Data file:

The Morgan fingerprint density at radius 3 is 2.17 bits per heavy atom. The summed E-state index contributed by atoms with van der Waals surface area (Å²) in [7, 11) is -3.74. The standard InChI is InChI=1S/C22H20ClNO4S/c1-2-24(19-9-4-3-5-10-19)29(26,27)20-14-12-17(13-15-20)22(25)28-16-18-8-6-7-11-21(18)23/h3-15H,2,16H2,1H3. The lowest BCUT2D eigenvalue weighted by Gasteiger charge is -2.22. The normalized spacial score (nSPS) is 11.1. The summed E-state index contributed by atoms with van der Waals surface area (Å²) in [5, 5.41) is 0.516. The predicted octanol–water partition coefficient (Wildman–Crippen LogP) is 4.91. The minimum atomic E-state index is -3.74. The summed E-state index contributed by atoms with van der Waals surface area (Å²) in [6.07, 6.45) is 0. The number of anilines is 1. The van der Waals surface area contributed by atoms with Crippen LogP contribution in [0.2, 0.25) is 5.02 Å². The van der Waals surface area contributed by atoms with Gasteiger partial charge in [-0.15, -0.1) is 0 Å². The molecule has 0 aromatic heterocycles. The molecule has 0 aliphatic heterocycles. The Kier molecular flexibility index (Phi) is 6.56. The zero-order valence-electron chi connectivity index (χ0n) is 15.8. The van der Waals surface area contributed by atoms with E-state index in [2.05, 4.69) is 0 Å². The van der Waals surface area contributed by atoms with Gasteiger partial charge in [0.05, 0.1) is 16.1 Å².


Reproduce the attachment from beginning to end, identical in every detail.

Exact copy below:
The Morgan fingerprint density at radius 3 is 2.17 bits per heavy atom. The summed E-state index contributed by atoms with van der Waals surface area (Å²) in [7, 11) is -3.74. The standard InChI is InChI=1S/C22H20ClNO4S/c1-2-24(19-9-4-3-5-10-19)29(26,27)20-14-12-17(13-15-20)22(25)28-16-18-8-6-7-11-21(18)23/h3-15H,2,16H2,1H3. The lowest BCUT2D eigenvalue weighted by Gasteiger charge is -2.22. The normalized spacial score (nSPS) is 11.1. The summed E-state index contributed by atoms with van der Waals surface area (Å²) in [5, 5.41) is 0.516. The predicted octanol–water partition coefficient (Wildman–Crippen LogP) is 4.91. The minimum atomic E-state index is -3.74. The summed E-state index contributed by atoms with van der Waals surface area (Å²) in [6.07, 6.45) is 0. The number of anilines is 1. The van der Waals surface area contributed by atoms with Crippen LogP contribution in [0.2, 0.25) is 5.02 Å². The van der Waals surface area contributed by atoms with Gasteiger partial charge in [-0.15, -0.1) is 0 Å². The molecule has 0 aromatic heterocycles. The molecule has 0 aliphatic heterocycles. The Kier molecular flexibility index (Phi) is 6.56. The zero-order valence-electron chi connectivity index (χ0n) is 15.8. The van der Waals surface area contributed by atoms with E-state index in [2.05, 4.69) is 0 Å². The van der Waals surface area contributed by atoms with Gasteiger partial charge in [0.05, 0.1) is 16.1 Å².